Understanding and controlling changes in foods during processing and storage
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The other book on this web site, Unit Operations in Food Processing, covers the principles of food engineering and how they can be quantitatively applied in the food industry. Food processing involves many chemical, physical, microbiological changes during the unit operations. These changes also need to be quantitatively analysed so that the transformation of the raw materials into the final foods can be understood and controlled. Study of these reactions is grouped under the heading of reaction technology, the subject of this companion volume Fundamentals of Food Reaction Technology. The treatment is at the same introductory level and with the same quantitative emphasis.

The basic reactions are usually chemical; they are often in food processing seen as microbiological, physical and sensory changes but they can be treated as rate processes involving chemical change. They arise in foods from chemical breakdown and chemical combination affected by conditions such as the ambient atmosphere, modified by physical operations such as heat acceleration, cold retardation, mixing, and promoted by catalysts, enzymes and microorganisms.

Fundamentals of Food Reaction Technology was based on New Zealand experience and teaching of reaction technology in food processing, which was combined in a text for post-graduate students and presented in southern Thailand. The present edition was written for food technologists in industry and published by Leatherhead Food International and the Royal Society of Chemistry, in Great Britain. It is essentially an introductory course in reaction technology for all interested in food technology, food engineering and food science.

The two books together help the student and the technologist towards the goals of predictability and prediction. This moves the design and operation of food manufacture towards a modern industrial technology. Because understanding is limited and the books are only introductions, more information and detail may be needed in specific practical cases. But it is hoped that they will enable the wider literature to be consulted effectively, and also provide a basis for efficient experimentation that will help meet current consumer needs as they arise.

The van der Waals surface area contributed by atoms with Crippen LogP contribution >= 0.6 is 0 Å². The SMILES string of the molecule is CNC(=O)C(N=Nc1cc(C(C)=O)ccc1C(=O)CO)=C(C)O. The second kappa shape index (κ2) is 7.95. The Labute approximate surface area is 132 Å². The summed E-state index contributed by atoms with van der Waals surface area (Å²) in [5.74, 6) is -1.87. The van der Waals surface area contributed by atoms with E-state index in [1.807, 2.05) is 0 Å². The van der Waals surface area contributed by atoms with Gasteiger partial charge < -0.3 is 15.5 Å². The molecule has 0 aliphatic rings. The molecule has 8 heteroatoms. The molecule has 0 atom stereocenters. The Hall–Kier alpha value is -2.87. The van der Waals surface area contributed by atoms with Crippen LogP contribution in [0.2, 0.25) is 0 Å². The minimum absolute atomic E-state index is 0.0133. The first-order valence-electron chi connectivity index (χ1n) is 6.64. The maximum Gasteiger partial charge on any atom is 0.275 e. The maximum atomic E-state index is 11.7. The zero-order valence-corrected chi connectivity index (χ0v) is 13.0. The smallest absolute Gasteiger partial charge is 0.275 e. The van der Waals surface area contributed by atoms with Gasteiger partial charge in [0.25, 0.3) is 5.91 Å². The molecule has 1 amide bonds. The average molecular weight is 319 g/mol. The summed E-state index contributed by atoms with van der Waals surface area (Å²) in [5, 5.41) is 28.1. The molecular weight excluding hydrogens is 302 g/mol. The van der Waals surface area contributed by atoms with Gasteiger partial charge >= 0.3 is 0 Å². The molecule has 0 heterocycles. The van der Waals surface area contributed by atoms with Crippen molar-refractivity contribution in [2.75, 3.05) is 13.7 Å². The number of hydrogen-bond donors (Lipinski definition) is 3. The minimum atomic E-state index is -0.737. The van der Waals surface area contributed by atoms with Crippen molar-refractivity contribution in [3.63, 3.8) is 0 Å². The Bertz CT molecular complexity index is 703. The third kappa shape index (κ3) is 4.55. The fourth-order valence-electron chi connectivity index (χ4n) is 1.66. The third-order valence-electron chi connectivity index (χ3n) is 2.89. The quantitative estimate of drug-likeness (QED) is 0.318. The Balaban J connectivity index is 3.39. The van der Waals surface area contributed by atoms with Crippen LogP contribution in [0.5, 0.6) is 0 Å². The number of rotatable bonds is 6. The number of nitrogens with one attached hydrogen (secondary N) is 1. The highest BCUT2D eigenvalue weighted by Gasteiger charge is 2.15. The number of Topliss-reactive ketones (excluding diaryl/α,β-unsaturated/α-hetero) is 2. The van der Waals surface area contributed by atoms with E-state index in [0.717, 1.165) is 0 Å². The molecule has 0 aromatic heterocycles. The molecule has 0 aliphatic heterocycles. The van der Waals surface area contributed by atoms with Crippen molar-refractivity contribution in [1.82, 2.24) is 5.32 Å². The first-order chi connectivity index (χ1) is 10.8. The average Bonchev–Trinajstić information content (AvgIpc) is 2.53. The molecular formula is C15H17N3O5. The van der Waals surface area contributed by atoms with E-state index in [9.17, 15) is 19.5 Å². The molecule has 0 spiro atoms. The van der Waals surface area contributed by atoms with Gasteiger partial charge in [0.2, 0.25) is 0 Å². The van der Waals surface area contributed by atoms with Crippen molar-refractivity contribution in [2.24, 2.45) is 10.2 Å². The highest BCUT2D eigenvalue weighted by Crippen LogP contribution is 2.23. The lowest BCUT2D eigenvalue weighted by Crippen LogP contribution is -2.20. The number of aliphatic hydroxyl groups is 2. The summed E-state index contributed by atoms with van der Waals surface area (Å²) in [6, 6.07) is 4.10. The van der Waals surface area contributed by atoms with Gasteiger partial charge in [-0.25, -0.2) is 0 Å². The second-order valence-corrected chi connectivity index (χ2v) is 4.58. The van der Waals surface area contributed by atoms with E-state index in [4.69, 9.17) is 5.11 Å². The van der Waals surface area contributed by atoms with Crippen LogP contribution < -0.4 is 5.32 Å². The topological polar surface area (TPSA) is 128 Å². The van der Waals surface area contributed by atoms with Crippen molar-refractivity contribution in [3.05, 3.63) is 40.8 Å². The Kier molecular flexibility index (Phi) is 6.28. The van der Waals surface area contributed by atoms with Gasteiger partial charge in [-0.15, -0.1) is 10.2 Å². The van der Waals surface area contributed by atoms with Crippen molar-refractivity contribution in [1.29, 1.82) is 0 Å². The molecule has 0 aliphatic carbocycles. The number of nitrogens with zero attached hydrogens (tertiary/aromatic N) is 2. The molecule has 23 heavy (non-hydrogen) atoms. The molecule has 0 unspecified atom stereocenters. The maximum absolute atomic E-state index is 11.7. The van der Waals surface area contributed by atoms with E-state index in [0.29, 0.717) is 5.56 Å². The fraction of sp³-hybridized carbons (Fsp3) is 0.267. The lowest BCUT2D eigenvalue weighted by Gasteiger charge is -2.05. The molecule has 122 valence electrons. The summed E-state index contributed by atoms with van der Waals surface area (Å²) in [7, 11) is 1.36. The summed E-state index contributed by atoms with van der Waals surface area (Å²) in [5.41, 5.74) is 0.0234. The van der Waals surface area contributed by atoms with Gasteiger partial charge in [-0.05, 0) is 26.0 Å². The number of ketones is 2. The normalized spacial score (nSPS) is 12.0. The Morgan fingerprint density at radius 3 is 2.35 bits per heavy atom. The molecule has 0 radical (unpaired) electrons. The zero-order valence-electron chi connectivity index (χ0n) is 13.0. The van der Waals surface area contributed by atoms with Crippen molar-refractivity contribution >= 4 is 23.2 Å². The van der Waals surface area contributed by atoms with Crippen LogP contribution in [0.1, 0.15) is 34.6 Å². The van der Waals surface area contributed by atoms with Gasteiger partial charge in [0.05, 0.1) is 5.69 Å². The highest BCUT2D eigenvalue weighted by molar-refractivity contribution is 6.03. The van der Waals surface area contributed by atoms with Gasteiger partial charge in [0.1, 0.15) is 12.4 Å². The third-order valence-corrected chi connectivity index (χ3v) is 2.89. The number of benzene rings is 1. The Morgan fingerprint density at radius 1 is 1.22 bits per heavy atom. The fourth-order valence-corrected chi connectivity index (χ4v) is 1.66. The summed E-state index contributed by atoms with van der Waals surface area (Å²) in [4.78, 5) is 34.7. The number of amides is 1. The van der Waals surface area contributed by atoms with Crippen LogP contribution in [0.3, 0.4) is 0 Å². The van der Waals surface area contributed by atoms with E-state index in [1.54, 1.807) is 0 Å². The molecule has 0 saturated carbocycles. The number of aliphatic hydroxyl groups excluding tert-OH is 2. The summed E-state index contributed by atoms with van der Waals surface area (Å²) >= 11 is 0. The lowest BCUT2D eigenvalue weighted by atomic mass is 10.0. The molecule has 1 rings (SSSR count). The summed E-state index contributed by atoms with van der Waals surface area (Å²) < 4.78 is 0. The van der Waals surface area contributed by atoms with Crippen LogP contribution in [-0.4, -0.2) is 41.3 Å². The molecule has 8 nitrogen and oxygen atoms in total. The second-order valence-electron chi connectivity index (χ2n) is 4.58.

The authors are grateful to all the research and development which has gradually built up over the years the knowledge needed for using reaction technology in the food industry. Some people are identified in the text, but there are many working in this area that we recognise have given us the basis for the book. Again the New Zealand Institute of Food Science and Technology is host and Chris Newey has implemented the excellent web presentation, for which we are all much indebted.

Richard Earle and Mary Earle
Palmerston North, New Zealand. 2008


© 2003 Leatherhead Food International Limited.

Copyright remains with the publishers, however, the publishers and authors give permission to The New Zealand Institute of Food Science & Technology (Inc.) (NZIFST) for free use and display of this material on the internet, and permission to all site visitors for the free use and copying of all or part of the text for non-commercial purposes, subject to acknowledgement of the source (which is, unless otherwise indicated):

Fundamentals of Food Reaction Technology, the Web Edition, 2008.
Publisher: The New Zealand Institute of Food Science & Technology (Inc.)
Authors: R.L. Earle and M.D. Earle.

The Print Edition

Fundamentals of Food Reaction Technology Fundamentals of Food Reaction Technology
By Richard L. Earle and Mary D. Earle
ISBN No: 1 904007 53 8
Format: Paperback
187 pages

Print edition first published 2003 by:

Leatherhead Food International Limited
Randalls Road,
Surrey KT22 7RY,


Royal Society of Chemistry,
Thomas Graham House, Science Park,
Milton Road,
Cambridge CB4 0WF,

Copies of the paperback book can be purchased online from either of the above organisations' websites - click on one of the links below:

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Fundamentals of Food Reaction Technology. Copyright © 2003 Leatherhead Food International.
Web Edition published by NZIFST (Inc.)
NZIFST - The New Zealand Institute of Food Science & Technology